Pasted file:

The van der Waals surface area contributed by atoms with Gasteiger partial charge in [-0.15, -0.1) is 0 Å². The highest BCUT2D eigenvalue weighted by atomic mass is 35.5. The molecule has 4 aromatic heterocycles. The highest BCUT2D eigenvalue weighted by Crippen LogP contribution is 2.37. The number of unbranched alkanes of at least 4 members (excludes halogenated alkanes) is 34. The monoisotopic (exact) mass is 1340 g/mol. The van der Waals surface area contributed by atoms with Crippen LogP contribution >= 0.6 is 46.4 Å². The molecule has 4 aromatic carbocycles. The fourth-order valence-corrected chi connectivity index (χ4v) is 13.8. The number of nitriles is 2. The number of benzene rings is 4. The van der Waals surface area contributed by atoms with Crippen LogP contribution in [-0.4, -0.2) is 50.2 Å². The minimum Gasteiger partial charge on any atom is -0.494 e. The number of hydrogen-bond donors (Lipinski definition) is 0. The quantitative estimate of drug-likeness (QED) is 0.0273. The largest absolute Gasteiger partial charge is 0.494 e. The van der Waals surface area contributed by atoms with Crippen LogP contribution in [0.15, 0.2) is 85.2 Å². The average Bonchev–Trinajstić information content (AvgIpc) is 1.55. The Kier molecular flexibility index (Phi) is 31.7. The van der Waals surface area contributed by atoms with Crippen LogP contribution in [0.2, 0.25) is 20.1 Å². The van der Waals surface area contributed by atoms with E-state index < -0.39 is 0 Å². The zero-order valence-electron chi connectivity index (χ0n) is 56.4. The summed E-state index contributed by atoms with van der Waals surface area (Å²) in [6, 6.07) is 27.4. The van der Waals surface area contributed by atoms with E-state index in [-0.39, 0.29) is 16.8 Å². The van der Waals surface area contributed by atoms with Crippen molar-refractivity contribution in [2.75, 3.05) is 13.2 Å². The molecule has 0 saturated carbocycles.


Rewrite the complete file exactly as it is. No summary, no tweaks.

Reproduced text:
The van der Waals surface area contributed by atoms with Gasteiger partial charge in [-0.15, -0.1) is 0 Å². The highest BCUT2D eigenvalue weighted by atomic mass is 35.5. The molecule has 4 aromatic heterocycles. The highest BCUT2D eigenvalue weighted by Crippen LogP contribution is 2.37. The number of unbranched alkanes of at least 4 members (excludes halogenated alkanes) is 34. The monoisotopic (exact) mass is 1340 g/mol. The van der Waals surface area contributed by atoms with Crippen LogP contribution >= 0.6 is 46.4 Å². The molecule has 4 aromatic carbocycles. The fourth-order valence-corrected chi connectivity index (χ4v) is 13.8. The number of nitriles is 2. The number of benzene rings is 4. The van der Waals surface area contributed by atoms with Crippen LogP contribution in [-0.4, -0.2) is 50.2 Å². The minimum Gasteiger partial charge on any atom is -0.494 e. The number of hydrogen-bond donors (Lipinski definition) is 0. The quantitative estimate of drug-likeness (QED) is 0.0273. The largest absolute Gasteiger partial charge is 0.494 e. The van der Waals surface area contributed by atoms with Crippen LogP contribution in [0.15, 0.2) is 85.2 Å². The average Bonchev–Trinajstić information content (AvgIpc) is 1.55. The Kier molecular flexibility index (Phi) is 31.7. The van der Waals surface area contributed by atoms with Crippen LogP contribution in [0.2, 0.25) is 20.1 Å². The van der Waals surface area contributed by atoms with E-state index < -0.39 is 0 Å². The zero-order valence-electron chi connectivity index (χ0n) is 56.4. The summed E-state index contributed by atoms with van der Waals surface area (Å²) in [6, 6.07) is 27.4. The van der Waals surface area contributed by atoms with E-state index in [-0.39, 0.29) is 16.8 Å². The van der Waals surface area contributed by atoms with Crippen molar-refractivity contribution in [2.75, 3.05) is 13.2 Å². The molecule has 0 saturated carbocycles.